When it comes to personal effectiveness and exercising good stewardship with my life, I find that most of my successes and failures point back in some way to personal discipline…or a lack of it. There are countless other joys that come as a result of the kindness of someone else or just some blessing of God, but I wouldn’t categorize being on the receiving end of a blessing good stewardship. You may disagree, but what I’m talking about are the things we can control. What do we do that results – directly or indirectly – in success or failure? My times of greatest effectiveness and fruitfulness are my times of greatest happiness. I’m convinced that you cannot be effective – as God would measure it – without being happy. Everyone experiences the troubles of life, but not everyone can be happy in the midst of it. Without that happiness (or joy) Christians tend to look like the world.
And I believe that personal discipline is one key to this happiness and effectiveness. While God grants us strength and ability and even motivation, our own desire for happiness and effectiveness ought to spring from a desire to represent Him well in the world. It brings God glory when His people are happy in Him.
But as is the case with all general biblical principles, they have application even for those who reject the gospel. At a minimum, you can view these principles as ways to avoid an unfruitful and miserable life. But just know that that sort of thinking comes from a desire to live for yourself when you were created for so much more than that.
Regardless, I give you a list that I use and find helpful for categorizing my own personal discipline. They’re not necessarily in order of priority or importance, but neither are they random. Maybe you’ll find them helpful, too.
I have placed this one first because I have found more and more that if I am not getting enough sleep at night, it has a direct impact on just about everything else. I try to get seven-plus hours of sleep every night. And when I do, I find that I am more alert and energized for the other things that follow below. I’m not drowsy in my Bible reading or praying, I’ve got greater energy to play with my kids and exercise, I’m less-inclined to be grumpy, I can better stay focused in work, and I allow my muscles to recover from exercise. This is a short list, but you get the picture.
But it’s worth noting too, that this is also a great struggle for me, too. I’m a night-owl. I rarely have any trouble staying up past 1:00AM. But I also love the early hours before my family is awake for reading and writing. I can’t have both without seriously compromising sleep. So I have to be disciplined to go to bed. Going to bed on time helps me to get up on time and the whole thing snowballs in a good way. But if I don’t go to be on time, the whole mess starts over.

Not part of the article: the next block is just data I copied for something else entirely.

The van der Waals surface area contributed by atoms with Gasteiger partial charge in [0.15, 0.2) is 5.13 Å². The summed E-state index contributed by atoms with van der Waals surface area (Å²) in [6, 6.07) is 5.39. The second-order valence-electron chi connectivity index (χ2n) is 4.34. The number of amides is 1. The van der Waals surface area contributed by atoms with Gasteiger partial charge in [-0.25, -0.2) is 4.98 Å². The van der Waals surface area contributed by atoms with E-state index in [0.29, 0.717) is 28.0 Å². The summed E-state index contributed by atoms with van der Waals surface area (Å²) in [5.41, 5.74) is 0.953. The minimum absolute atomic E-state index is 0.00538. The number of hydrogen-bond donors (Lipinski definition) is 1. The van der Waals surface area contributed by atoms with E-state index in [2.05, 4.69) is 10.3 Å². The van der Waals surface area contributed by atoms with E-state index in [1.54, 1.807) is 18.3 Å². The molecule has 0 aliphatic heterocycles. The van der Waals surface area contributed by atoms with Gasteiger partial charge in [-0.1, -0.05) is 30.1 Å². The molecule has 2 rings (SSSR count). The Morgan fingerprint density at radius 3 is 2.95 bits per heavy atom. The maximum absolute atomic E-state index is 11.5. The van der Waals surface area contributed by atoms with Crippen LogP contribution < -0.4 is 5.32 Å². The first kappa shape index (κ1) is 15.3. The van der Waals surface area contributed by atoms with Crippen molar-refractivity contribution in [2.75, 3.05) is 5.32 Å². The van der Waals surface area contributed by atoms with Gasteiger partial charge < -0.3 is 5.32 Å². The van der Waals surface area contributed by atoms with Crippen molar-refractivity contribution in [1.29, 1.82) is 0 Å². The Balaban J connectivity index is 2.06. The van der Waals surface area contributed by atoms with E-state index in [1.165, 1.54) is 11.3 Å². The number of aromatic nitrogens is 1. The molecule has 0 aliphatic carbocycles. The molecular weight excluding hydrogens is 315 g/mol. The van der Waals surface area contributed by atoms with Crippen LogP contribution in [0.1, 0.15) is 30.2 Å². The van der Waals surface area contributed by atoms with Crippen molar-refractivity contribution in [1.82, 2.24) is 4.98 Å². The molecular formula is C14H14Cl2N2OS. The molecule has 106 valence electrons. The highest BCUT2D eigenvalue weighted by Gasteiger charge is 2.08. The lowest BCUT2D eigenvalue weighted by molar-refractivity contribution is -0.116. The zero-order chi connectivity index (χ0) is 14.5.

I’ve intentionally separated prayer and Bible reading, though many people do them together. Your system may be different from mine, but I use a couple of strategies to make my prayer time happen, and make it more than a checked box on my task list. Two things: I write my prayers, and I go for prayer walks. Don’t get me wrong, I still just sit (or kneel) and pray privately, but I like to introduce variety and find ways to redeem the time. For some, it’s turning off the radio on the commute. For others, like me, there’s nothing like clearing my head and taking in the air on a brisk or leisurely prayer walk. (Sonja is really good about doing this with our kids. She will pray with ladies when she walks with them, but even if it’s just her and the kids, she’ll pray out loud with them, and the kids think it’s totally normal. But I digress.)
Writing my prayers was inspired years ago by reading The Valley of Vision. I’m really glad that all those Puritans wrote out their prayers, and I thought I should do the same thing, even if nobody else ever reads them. Sometimes I write the whole thing, sometimes I don’t. I often use my journal to list names of individuals I’m praying for today. I have a prayer list I use too, and I keep it on my phone and computer.
This is distinct from prayer and even from Bible study. Studying the Bible is great, and it allows me to be more deeply impacted by a concentrated section of Scripture, but I’m talking here about the more broad exposure to the Word that comes in Bible reading.
For some people, the Bible is like coffee. If they don’t get it in them early, the day is pretty shot before it starts. Their attitude is ugly and they can’t do anything right afterward. It’s not necessarily that way for me. Rather than coffee, it’s more like a medicinal IV drip: regular nourishment that has subtle benefit that varies in how noticeable it is. But it keeps me alive and healthy.
Of course, one important difference is that, unlike the tasteless and neutral IV drip, I actually enjoy reading my Bible, but it’s not like I’m going to decapitate one of my family members if I don’t read it one morning.
For me, with occasional exceptions, I read four to eight chapters of the Bible every day but Thursdays (when I have meetings most of the day, starting at 5:30AM), so I am a believer in getting that intake, but it is because I really want to know more about God and be more like Him. The greater exercise of discipline here is to read imaginatively and with a view to application rather than out of habit, or for sake of checking a box.
That’s enough for now. In the next post I’ll share about discipline in exercise, diet, family time and work time.
You can read part 2 here.